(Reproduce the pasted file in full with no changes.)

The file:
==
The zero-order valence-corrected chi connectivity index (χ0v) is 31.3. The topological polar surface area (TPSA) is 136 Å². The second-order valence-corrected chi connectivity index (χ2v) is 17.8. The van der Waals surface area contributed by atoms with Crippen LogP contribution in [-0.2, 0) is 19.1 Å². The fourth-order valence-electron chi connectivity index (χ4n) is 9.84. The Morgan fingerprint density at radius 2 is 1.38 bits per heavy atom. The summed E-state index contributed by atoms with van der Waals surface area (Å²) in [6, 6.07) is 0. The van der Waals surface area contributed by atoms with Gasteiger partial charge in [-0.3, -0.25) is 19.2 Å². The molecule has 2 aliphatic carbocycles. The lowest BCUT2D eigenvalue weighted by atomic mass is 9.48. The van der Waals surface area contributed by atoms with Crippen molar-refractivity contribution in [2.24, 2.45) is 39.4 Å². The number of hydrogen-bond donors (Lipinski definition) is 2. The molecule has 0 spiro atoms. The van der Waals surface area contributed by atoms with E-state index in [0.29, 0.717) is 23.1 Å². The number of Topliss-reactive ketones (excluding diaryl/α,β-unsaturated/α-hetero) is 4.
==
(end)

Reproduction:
The zero-order valence-corrected chi connectivity index (χ0v) is 31.3. The topological polar surface area (TPSA) is 136 Å². The second-order valence-corrected chi connectivity index (χ2v) is 17.8. The van der Waals surface area contributed by atoms with Crippen LogP contribution in [-0.2, 0) is 19.1 Å². The fourth-order valence-electron chi connectivity index (χ4n) is 9.84. The Morgan fingerprint density at radius 2 is 1.38 bits per heavy atom. The summed E-state index contributed by atoms with van der Waals surface area (Å²) in [6, 6.07) is 0. The van der Waals surface area contributed by atoms with Gasteiger partial charge in [-0.3, -0.25) is 19.2 Å². The molecule has 2 aliphatic carbocycles. The lowest BCUT2D eigenvalue weighted by atomic mass is 9.48. The van der Waals surface area contributed by atoms with Crippen molar-refractivity contribution in [2.24, 2.45) is 39.4 Å². The number of hydrogen-bond donors (Lipinski definition) is 2. The molecule has 0 spiro atoms. The van der Waals surface area contributed by atoms with E-state index in [0.29, 0.717) is 23.1 Å². The number of Topliss-reactive ketones (excluding diaryl/α,β-unsaturated/α-hetero) is 4.